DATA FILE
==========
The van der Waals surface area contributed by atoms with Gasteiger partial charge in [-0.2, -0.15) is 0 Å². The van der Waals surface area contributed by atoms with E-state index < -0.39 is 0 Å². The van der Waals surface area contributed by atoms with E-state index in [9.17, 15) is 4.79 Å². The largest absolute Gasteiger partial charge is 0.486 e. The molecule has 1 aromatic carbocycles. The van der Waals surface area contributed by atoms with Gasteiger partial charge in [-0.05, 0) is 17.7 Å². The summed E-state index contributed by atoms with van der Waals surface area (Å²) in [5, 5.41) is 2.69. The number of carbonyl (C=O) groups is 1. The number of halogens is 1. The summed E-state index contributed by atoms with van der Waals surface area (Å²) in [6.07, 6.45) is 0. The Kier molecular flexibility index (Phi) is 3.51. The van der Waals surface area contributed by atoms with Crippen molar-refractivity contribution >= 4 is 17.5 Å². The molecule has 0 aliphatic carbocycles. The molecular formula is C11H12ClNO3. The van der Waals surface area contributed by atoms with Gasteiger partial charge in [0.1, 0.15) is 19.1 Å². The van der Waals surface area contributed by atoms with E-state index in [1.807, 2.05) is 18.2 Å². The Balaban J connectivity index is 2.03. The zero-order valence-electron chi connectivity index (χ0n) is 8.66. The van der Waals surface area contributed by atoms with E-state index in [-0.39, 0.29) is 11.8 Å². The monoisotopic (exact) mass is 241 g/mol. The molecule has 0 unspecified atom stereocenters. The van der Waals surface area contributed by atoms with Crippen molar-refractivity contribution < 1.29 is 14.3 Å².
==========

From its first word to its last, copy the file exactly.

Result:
The van der Waals surface area contributed by atoms with Gasteiger partial charge in [-0.2, -0.15) is 0 Å². The van der Waals surface area contributed by atoms with E-state index < -0.39 is 0 Å². The van der Waals surface area contributed by atoms with E-state index in [9.17, 15) is 4.79 Å². The largest absolute Gasteiger partial charge is 0.486 e. The molecule has 1 aromatic carbocycles. The van der Waals surface area contributed by atoms with Gasteiger partial charge in [-0.05, 0) is 17.7 Å². The summed E-state index contributed by atoms with van der Waals surface area (Å²) in [5, 5.41) is 2.69. The number of carbonyl (C=O) groups is 1. The number of halogens is 1. The summed E-state index contributed by atoms with van der Waals surface area (Å²) in [6.07, 6.45) is 0. The Kier molecular flexibility index (Phi) is 3.51. The van der Waals surface area contributed by atoms with Crippen molar-refractivity contribution >= 4 is 17.5 Å². The molecule has 0 aliphatic carbocycles. The molecular formula is C11H12ClNO3. The van der Waals surface area contributed by atoms with Gasteiger partial charge in [0.1, 0.15) is 19.1 Å². The van der Waals surface area contributed by atoms with E-state index in [1.807, 2.05) is 18.2 Å². The Balaban J connectivity index is 2.03. The zero-order valence-electron chi connectivity index (χ0n) is 8.66. The van der Waals surface area contributed by atoms with E-state index in [-0.39, 0.29) is 11.8 Å². The monoisotopic (exact) mass is 241 g/mol. The molecule has 0 unspecified atom stereocenters. The van der Waals surface area contributed by atoms with Crippen molar-refractivity contribution < 1.29 is 14.3 Å².